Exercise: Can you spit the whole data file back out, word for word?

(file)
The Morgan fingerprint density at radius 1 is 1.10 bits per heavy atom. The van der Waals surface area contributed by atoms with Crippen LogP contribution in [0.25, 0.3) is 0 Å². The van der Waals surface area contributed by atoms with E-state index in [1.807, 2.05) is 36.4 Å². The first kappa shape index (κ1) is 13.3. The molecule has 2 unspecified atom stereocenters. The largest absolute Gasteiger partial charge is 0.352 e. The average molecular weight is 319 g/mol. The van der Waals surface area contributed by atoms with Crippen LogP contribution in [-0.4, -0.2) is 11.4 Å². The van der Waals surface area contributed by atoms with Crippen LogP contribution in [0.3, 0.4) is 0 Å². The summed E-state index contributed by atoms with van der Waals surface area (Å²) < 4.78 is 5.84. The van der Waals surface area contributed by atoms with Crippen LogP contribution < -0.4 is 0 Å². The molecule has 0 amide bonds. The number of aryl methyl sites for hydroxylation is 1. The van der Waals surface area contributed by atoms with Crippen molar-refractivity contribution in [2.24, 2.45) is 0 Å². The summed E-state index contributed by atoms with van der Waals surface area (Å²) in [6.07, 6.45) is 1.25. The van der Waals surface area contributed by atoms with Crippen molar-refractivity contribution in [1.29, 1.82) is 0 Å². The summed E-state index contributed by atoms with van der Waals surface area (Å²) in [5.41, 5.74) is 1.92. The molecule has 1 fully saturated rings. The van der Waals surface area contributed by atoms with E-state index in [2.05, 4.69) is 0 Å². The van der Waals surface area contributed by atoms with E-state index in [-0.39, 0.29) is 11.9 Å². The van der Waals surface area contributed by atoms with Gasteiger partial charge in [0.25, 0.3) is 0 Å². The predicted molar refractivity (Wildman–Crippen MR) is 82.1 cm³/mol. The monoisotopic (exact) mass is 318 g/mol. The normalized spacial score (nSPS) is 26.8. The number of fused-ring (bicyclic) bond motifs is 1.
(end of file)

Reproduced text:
The Morgan fingerprint density at radius 1 is 1.10 bits per heavy atom. The van der Waals surface area contributed by atoms with Crippen LogP contribution in [0.25, 0.3) is 0 Å². The van der Waals surface area contributed by atoms with E-state index in [1.807, 2.05) is 36.4 Å². The first kappa shape index (κ1) is 13.3. The molecule has 2 unspecified atom stereocenters. The largest absolute Gasteiger partial charge is 0.352 e. The average molecular weight is 319 g/mol. The van der Waals surface area contributed by atoms with Crippen LogP contribution in [-0.4, -0.2) is 11.4 Å². The van der Waals surface area contributed by atoms with Crippen LogP contribution in [0.3, 0.4) is 0 Å². The summed E-state index contributed by atoms with van der Waals surface area (Å²) < 4.78 is 5.84. The van der Waals surface area contributed by atoms with Crippen LogP contribution < -0.4 is 0 Å². The molecule has 0 amide bonds. The number of aryl methyl sites for hydroxylation is 1. The van der Waals surface area contributed by atoms with Crippen molar-refractivity contribution in [2.24, 2.45) is 0 Å². The summed E-state index contributed by atoms with van der Waals surface area (Å²) in [6.07, 6.45) is 1.25. The van der Waals surface area contributed by atoms with Crippen molar-refractivity contribution in [1.29, 1.82) is 0 Å². The summed E-state index contributed by atoms with van der Waals surface area (Å²) in [5.41, 5.74) is 1.92. The molecule has 1 fully saturated rings. The van der Waals surface area contributed by atoms with E-state index in [2.05, 4.69) is 0 Å². The van der Waals surface area contributed by atoms with E-state index in [-0.39, 0.29) is 11.9 Å². The van der Waals surface area contributed by atoms with Gasteiger partial charge in [0.25, 0.3) is 0 Å². The predicted molar refractivity (Wildman–Crippen MR) is 82.1 cm³/mol. The monoisotopic (exact) mass is 318 g/mol. The normalized spacial score (nSPS) is 26.8. The number of fused-ring (bicyclic) bond motifs is 1.